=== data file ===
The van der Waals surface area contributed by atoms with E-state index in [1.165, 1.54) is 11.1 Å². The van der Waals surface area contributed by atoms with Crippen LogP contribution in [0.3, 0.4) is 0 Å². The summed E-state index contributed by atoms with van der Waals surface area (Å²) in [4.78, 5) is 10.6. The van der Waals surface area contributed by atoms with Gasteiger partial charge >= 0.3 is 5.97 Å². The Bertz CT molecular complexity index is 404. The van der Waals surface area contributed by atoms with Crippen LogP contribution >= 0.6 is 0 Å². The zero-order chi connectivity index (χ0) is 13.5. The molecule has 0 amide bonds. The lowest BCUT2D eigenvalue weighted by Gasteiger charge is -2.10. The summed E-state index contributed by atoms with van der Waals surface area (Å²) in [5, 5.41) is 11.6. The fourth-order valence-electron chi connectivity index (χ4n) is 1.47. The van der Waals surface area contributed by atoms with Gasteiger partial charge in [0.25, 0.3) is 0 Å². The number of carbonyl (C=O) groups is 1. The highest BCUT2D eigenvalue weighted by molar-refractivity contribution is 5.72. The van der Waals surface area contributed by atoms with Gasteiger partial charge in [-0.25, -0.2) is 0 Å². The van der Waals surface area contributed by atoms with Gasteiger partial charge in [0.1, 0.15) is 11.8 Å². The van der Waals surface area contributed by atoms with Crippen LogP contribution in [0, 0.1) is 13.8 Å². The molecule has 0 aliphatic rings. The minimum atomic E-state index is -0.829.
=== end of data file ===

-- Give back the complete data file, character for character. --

The van der Waals surface area contributed by atoms with E-state index in [1.165, 1.54) is 11.1 Å². The van der Waals surface area contributed by atoms with Crippen LogP contribution in [0.3, 0.4) is 0 Å². The summed E-state index contributed by atoms with van der Waals surface area (Å²) in [4.78, 5) is 10.6. The van der Waals surface area contributed by atoms with Gasteiger partial charge >= 0.3 is 5.97 Å². The Bertz CT molecular complexity index is 404. The van der Waals surface area contributed by atoms with Crippen LogP contribution >= 0.6 is 0 Å². The zero-order chi connectivity index (χ0) is 13.5. The molecule has 0 amide bonds. The lowest BCUT2D eigenvalue weighted by Gasteiger charge is -2.10. The summed E-state index contributed by atoms with van der Waals surface area (Å²) in [5, 5.41) is 11.6. The fourth-order valence-electron chi connectivity index (χ4n) is 1.47. The van der Waals surface area contributed by atoms with Gasteiger partial charge in [0.25, 0.3) is 0 Å². The number of carbonyl (C=O) groups is 1. The highest BCUT2D eigenvalue weighted by molar-refractivity contribution is 5.72. The van der Waals surface area contributed by atoms with Gasteiger partial charge in [-0.25, -0.2) is 0 Å². The van der Waals surface area contributed by atoms with Gasteiger partial charge in [0.1, 0.15) is 11.8 Å². The van der Waals surface area contributed by atoms with Crippen LogP contribution in [0, 0.1) is 13.8 Å². The molecule has 0 aliphatic rings. The minimum atomic E-state index is -0.829.